Maiga Island

Instantly recognizable from a distance due to the distinctive way in which coconut trees line its sandy beaches, Maiga Island is located a mere 35 mins ride by speedboat from the tiny town of Semporna on the east coast of Sabah.

There is a sandy beach running right round the island which is well sheltered from the monsoon winds all year round.

Located in between Sibuan and Selakan, visitors often stop by here for a lunch picnic or to go snorkeling in the clear blue waters of this beautiful islet.

Many even end up with a kilo or two of purple seaweed purchased from the Sea Gypsies (Bajau Laut) who call this idyllic place home.

Tourists to the island are far and few in between, and there are no bicycles, cars, or fancy commercial developments.

Apart from the coconut trees, there is no sign of any other form of cultivation on Maiga Island, and the Bajau Laut appear to survive on fishing alone.

Things To Do

Snorkeling & Scuba Diving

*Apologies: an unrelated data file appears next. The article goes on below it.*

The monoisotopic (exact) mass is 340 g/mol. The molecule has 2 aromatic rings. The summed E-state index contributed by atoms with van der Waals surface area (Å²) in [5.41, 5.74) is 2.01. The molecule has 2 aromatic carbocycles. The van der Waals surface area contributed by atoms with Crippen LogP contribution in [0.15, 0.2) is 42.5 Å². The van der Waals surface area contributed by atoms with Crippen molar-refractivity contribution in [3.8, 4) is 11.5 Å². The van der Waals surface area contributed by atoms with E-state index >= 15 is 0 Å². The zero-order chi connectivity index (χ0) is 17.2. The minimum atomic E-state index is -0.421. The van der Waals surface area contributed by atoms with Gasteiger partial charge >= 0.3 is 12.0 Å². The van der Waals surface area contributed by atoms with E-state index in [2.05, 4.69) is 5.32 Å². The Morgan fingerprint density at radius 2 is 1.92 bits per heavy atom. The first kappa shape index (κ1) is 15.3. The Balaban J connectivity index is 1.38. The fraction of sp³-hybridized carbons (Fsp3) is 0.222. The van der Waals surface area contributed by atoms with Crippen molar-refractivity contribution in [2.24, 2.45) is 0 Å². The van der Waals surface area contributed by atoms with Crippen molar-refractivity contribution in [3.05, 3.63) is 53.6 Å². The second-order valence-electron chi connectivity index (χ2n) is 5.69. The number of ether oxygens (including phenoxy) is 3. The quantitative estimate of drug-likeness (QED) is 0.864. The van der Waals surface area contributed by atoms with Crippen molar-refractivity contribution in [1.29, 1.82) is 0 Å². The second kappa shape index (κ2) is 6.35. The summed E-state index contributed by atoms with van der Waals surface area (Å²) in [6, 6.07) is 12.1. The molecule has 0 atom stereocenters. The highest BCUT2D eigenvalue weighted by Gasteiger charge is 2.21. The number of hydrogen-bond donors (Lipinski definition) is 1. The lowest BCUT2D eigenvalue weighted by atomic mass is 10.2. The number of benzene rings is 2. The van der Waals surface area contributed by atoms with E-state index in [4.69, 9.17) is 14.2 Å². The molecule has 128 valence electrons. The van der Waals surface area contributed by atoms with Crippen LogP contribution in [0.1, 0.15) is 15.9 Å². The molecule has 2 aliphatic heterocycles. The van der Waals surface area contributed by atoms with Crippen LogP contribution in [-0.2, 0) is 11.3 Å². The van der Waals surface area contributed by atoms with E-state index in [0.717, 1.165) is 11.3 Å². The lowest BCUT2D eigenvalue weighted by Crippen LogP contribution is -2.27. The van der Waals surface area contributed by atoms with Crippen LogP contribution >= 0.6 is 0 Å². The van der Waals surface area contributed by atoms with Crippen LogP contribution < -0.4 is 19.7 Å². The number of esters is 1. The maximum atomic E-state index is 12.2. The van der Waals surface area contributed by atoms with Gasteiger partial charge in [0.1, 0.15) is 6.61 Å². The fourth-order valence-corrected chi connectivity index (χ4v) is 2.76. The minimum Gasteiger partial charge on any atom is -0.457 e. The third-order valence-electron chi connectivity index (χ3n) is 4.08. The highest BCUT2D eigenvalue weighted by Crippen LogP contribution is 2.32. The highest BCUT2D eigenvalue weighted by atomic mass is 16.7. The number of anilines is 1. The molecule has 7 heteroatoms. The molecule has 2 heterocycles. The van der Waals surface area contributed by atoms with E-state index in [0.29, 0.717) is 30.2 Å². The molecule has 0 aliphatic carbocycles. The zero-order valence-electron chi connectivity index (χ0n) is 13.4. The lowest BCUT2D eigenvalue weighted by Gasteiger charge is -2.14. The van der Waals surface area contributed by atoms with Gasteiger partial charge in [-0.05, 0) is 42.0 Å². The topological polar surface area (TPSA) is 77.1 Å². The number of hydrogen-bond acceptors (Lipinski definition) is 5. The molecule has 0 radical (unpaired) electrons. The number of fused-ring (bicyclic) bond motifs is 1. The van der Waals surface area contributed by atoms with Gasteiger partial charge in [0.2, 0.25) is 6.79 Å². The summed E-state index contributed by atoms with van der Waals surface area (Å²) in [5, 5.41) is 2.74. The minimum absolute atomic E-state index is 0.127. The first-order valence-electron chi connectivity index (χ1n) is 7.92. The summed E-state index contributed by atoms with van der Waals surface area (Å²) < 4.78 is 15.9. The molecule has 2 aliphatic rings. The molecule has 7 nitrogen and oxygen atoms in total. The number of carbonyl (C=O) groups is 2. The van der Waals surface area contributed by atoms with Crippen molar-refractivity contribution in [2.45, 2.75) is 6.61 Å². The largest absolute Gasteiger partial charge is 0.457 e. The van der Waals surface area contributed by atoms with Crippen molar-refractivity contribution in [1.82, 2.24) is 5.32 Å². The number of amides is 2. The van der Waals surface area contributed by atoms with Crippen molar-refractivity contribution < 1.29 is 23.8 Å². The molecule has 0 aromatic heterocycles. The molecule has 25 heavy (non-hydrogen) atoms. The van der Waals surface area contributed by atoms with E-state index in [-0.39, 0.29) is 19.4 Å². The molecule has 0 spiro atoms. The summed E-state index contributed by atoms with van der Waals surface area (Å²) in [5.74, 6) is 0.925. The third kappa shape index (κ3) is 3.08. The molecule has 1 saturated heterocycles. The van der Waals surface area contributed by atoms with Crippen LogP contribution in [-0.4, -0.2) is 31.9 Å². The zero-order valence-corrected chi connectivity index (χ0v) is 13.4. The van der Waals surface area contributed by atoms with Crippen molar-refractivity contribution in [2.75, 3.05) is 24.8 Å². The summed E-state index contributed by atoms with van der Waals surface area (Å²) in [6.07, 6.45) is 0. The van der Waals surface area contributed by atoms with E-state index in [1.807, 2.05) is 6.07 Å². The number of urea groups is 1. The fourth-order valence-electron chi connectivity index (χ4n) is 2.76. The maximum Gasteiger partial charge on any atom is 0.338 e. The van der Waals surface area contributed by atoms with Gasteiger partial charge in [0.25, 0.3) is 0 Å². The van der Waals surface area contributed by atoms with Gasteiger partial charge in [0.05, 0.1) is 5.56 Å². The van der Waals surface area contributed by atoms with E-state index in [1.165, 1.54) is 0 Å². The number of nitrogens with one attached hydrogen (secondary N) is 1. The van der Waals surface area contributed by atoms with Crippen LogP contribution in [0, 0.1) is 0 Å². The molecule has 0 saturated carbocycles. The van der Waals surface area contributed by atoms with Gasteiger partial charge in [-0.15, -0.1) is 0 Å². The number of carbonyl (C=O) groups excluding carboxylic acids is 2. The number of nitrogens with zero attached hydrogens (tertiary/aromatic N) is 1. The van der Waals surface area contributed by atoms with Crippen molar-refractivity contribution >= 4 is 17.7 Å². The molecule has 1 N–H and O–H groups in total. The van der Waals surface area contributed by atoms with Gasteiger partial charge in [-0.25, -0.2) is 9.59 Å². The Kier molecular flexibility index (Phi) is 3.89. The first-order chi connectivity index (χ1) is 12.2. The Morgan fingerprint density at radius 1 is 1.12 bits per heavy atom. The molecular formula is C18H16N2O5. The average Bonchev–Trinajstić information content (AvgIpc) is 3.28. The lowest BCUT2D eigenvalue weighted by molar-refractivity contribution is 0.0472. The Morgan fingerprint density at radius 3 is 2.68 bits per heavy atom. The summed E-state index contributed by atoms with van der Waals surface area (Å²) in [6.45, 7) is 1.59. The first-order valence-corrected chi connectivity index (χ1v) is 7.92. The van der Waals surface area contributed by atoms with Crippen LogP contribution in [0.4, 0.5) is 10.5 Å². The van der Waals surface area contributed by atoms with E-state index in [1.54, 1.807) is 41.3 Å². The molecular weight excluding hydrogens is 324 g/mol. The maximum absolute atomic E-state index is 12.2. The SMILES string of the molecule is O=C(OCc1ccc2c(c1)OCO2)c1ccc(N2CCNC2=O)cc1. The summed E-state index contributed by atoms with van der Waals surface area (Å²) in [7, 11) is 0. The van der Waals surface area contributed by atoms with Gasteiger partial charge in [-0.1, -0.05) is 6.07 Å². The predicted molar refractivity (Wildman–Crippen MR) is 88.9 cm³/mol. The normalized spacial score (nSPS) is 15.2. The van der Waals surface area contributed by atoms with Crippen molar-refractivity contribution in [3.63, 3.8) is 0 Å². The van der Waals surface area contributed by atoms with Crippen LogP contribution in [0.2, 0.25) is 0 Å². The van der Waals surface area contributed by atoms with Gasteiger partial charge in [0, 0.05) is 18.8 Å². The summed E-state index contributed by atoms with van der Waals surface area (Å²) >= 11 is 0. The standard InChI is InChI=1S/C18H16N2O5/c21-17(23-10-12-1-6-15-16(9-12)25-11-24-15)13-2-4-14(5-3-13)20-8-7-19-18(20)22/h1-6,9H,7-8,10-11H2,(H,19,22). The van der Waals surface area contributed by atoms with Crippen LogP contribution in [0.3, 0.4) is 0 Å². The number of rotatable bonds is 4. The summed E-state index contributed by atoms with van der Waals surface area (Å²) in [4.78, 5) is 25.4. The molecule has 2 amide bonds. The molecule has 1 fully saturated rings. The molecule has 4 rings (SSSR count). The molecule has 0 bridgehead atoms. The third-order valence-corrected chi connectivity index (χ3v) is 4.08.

Several dive resorts/operators organize snorkeling and diving day tours to Maiga Island.

Sea Gypsies Village
A small, friendly community of Bajau Laut (Sea Gypsies) live in and around Pulau Maiga.


There are no major resorts in Pulau Maiga or any of the other islands within Tun Sakaran Marine Park.

Most visitors to Pulau Maiga stay in hotels/resorts in Mabul, Semporna, Pom Pom, Mataking or Singamata. Resorts on these islands frequently organize day tours to Tun Sakaran Marine Park.

Getting Here

Maiga is located about ±30 minutes by boat from Semporna, ±25 minutes from Pom Pom, ±35 minutes from Mataking and ±1.5 hours from Mabul.

More Information

Pulau Maiga is a low-lying, sandy island, rather than a raised limestone platform (as compared to Sebangkat and Selakan).

The island covers an area of 20.16 hectares. The surrounding reef is fairly shallow, except on the north side where it drops to 40 m or more. The length of the reef rim is approximately 7.8 km.

Maiga Island is separated from the Sebangkat-Selakan reef formation by a channel about 1-2 km wide with a charted depth of 40 m.